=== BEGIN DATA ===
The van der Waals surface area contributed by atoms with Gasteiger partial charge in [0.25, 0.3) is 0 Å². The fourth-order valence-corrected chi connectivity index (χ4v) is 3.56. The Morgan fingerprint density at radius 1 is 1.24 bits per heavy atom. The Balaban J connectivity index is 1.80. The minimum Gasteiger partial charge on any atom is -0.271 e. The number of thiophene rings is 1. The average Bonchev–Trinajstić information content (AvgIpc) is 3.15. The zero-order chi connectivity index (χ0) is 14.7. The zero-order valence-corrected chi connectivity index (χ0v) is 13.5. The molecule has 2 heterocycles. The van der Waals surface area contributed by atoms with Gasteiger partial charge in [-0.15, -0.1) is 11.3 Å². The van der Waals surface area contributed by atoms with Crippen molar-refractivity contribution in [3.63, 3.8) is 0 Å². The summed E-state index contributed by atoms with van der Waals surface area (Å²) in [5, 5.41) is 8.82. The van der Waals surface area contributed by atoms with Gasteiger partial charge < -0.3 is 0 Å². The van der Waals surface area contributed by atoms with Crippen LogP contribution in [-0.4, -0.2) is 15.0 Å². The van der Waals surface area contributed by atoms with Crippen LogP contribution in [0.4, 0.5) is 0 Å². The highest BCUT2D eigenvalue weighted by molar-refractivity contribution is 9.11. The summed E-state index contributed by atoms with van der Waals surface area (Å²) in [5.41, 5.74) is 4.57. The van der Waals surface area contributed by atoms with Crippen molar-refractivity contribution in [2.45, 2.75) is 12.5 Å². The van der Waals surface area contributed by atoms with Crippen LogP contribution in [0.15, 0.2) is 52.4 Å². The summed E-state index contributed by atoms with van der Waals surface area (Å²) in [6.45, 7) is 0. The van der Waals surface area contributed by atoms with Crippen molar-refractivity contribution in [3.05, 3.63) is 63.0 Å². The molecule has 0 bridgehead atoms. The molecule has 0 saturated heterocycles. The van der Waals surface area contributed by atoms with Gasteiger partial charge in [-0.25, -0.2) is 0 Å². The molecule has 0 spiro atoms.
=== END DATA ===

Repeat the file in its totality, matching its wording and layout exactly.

The van der Waals surface area contributed by atoms with Gasteiger partial charge in [0.25, 0.3) is 0 Å². The fourth-order valence-corrected chi connectivity index (χ4v) is 3.56. The Morgan fingerprint density at radius 1 is 1.24 bits per heavy atom. The Balaban J connectivity index is 1.80. The minimum Gasteiger partial charge on any atom is -0.271 e. The number of thiophene rings is 1. The average Bonchev–Trinajstić information content (AvgIpc) is 3.15. The zero-order chi connectivity index (χ0) is 14.7. The zero-order valence-corrected chi connectivity index (χ0v) is 13.5. The molecule has 2 heterocycles. The van der Waals surface area contributed by atoms with Gasteiger partial charge in [-0.15, -0.1) is 11.3 Å². The van der Waals surface area contributed by atoms with Crippen molar-refractivity contribution in [3.63, 3.8) is 0 Å². The summed E-state index contributed by atoms with van der Waals surface area (Å²) in [5, 5.41) is 8.82. The van der Waals surface area contributed by atoms with Gasteiger partial charge < -0.3 is 0 Å². The van der Waals surface area contributed by atoms with Crippen LogP contribution in [-0.4, -0.2) is 15.0 Å². The van der Waals surface area contributed by atoms with Crippen LogP contribution in [0.4, 0.5) is 0 Å². The highest BCUT2D eigenvalue weighted by molar-refractivity contribution is 9.11. The summed E-state index contributed by atoms with van der Waals surface area (Å²) in [5.41, 5.74) is 4.57. The van der Waals surface area contributed by atoms with Crippen molar-refractivity contribution in [2.45, 2.75) is 12.5 Å². The van der Waals surface area contributed by atoms with Crippen LogP contribution in [0.15, 0.2) is 52.4 Å². The summed E-state index contributed by atoms with van der Waals surface area (Å²) in [6.45, 7) is 0. The van der Waals surface area contributed by atoms with Crippen molar-refractivity contribution in [3.05, 3.63) is 63.0 Å². The molecule has 0 bridgehead atoms. The molecule has 0 saturated heterocycles. The van der Waals surface area contributed by atoms with Gasteiger partial charge in [-0.25, -0.2) is 0 Å². The molecule has 0 spiro atoms.